“A lot of people are taking it badly because they know the future holds practically nothing for them. You can see tears in the women’s eyes. They were really upset, it’s a big loss to them.”
Following its closure in January fears for the mill’s future ensued, with the Post reporting on a campaign to save the mill.
But later that year the uncertainty was eased and the derelict building was given new life when Peter Craig, part of the Littlewoods Mail Order Stores group, set up business there and recruited 2,000 new staff.
Although the mill was now no longer used in its original purpose, most of its original features remained.
Adrienne Rice, from Newton-with-Scales, worked at Tulketh Mill as a query handler for Littlewoods, she recalls: “Parts of the building had been divided into offices, but much of it remained open plan with all the original pipework and structures still visible.”
While some windows had to be removed on the top floor to enable the removal of spinning machines, many of the windows below remained.
Thinking back to the working conditions of the mill, Adrienne said: “In summer it could get extremely hot in there because of all the windows. Many of us use to complain that it was too hot to work.
“Some people even asked what temperature does it have to reach for us to not have to work… but no one ever got away with that!”
In 2005 Littlewoods held a reunion to mark 100 years since the mill’s first stone was laid.
The owners searched for the mill’s ex-cotton workers and held a special dinner in their honour.
David Smith was one of those cotton workers, and speaking to the Post back in 2005 he described the working conditions of the cotton mill: “It was very, very hot in the room, but I really enjoyed working there.
“There were no goggles or earplugs like you have to have these days with health and safety, but it was extremely loud in there. In fact I had to learn to lip-read quickly, which I can still do today!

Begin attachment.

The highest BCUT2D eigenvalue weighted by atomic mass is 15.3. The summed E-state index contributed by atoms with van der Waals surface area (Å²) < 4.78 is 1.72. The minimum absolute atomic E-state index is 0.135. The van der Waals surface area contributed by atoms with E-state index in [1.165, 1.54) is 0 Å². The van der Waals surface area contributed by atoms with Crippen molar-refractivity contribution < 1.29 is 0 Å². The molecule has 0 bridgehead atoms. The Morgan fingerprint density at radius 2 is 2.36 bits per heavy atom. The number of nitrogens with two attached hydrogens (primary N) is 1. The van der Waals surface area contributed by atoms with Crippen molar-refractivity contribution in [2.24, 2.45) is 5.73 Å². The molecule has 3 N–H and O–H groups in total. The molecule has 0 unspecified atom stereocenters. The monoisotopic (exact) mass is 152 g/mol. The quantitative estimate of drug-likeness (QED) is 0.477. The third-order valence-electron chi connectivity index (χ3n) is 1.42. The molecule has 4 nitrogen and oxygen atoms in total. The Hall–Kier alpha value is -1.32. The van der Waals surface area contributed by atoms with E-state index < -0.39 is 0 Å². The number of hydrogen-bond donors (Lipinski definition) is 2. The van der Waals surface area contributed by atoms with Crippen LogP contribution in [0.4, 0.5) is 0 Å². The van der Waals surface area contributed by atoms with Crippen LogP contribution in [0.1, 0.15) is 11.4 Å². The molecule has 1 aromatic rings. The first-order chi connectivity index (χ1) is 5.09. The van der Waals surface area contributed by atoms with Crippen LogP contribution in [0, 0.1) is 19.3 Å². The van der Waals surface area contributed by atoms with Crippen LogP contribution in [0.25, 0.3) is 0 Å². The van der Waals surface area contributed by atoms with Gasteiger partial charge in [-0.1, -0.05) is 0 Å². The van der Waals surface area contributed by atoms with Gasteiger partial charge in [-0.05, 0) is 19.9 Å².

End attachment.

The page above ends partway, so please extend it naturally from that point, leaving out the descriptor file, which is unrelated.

“It was easier back then. You would walk out of one job on the Monday and be in another on the Tuesday. But I kept getting drawn back to the mill.”
In fact David, who began working at the mill aged 15, found himself returning to the mill when Littlewoods took over to work as a security officer, he said: “I do like working here – there is a special atmosphere – and I know most of the nook and crannies of the building.”
After a run of more than 30 years, Littlewoods’ time at Tulketh Mill came to an end and in 2005 Carphone Warehouse applied for planning permission to take over the landmark.
On December 19, 2006 their request came to fruition with the official opening of the Carphone Warehouse call centre.
Initial expectations suggested the call centre would take on a workforce of a few hundred, but by early in 2007 there were 2,000 people working there.
The grade 2 listed building was fully fitted out to create a new contact centre, including a restaurant, relaxation area, gym, central comms room, power data installations and replacement windows.
And the mill is still home to Carphone Warehouse today. Although a number of jobs were axed early last year, it still remains one of Preston’s biggest employers.